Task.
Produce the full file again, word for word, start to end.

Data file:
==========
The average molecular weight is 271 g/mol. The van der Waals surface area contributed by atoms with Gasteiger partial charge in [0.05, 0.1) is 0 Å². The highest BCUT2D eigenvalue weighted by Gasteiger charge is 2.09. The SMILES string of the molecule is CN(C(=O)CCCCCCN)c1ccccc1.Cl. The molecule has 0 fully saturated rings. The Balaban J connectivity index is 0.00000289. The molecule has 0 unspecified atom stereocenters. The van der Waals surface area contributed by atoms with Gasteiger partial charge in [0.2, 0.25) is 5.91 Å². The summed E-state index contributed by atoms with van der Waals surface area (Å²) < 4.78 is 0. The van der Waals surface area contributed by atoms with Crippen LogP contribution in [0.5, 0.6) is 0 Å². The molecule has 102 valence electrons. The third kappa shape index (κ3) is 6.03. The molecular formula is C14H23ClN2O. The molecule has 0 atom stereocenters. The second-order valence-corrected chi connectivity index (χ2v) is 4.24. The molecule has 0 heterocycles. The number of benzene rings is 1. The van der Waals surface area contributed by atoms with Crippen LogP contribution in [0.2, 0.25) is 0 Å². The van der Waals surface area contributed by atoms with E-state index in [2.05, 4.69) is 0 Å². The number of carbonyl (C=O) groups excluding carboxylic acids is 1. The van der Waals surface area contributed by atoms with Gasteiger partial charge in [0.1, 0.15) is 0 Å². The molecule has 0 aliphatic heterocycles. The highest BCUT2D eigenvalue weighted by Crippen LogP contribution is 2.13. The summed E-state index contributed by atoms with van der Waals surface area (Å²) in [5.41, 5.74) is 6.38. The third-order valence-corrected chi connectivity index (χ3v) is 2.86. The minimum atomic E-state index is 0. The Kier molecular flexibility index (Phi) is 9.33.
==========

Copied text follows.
The average molecular weight is 271 g/mol. The van der Waals surface area contributed by atoms with Gasteiger partial charge in [0.05, 0.1) is 0 Å². The highest BCUT2D eigenvalue weighted by Gasteiger charge is 2.09. The SMILES string of the molecule is CN(C(=O)CCCCCCN)c1ccccc1.Cl. The molecule has 0 fully saturated rings. The Balaban J connectivity index is 0.00000289. The molecule has 0 unspecified atom stereocenters. The van der Waals surface area contributed by atoms with Gasteiger partial charge in [0.2, 0.25) is 5.91 Å². The summed E-state index contributed by atoms with van der Waals surface area (Å²) < 4.78 is 0. The van der Waals surface area contributed by atoms with Crippen LogP contribution in [0.5, 0.6) is 0 Å². The molecule has 102 valence electrons. The third kappa shape index (κ3) is 6.03. The molecular formula is C14H23ClN2O. The molecule has 0 atom stereocenters. The second-order valence-corrected chi connectivity index (χ2v) is 4.24. The molecule has 0 heterocycles. The number of benzene rings is 1. The van der Waals surface area contributed by atoms with Crippen LogP contribution in [0.2, 0.25) is 0 Å². The van der Waals surface area contributed by atoms with E-state index in [2.05, 4.69) is 0 Å². The number of carbonyl (C=O) groups excluding carboxylic acids is 1. The van der Waals surface area contributed by atoms with Gasteiger partial charge in [0.1, 0.15) is 0 Å². The molecule has 0 aliphatic heterocycles. The highest BCUT2D eigenvalue weighted by Crippen LogP contribution is 2.13. The summed E-state index contributed by atoms with van der Waals surface area (Å²) in [5.41, 5.74) is 6.38. The third-order valence-corrected chi connectivity index (χ3v) is 2.86. The minimum atomic E-state index is 0. The Kier molecular flexibility index (Phi) is 9.33.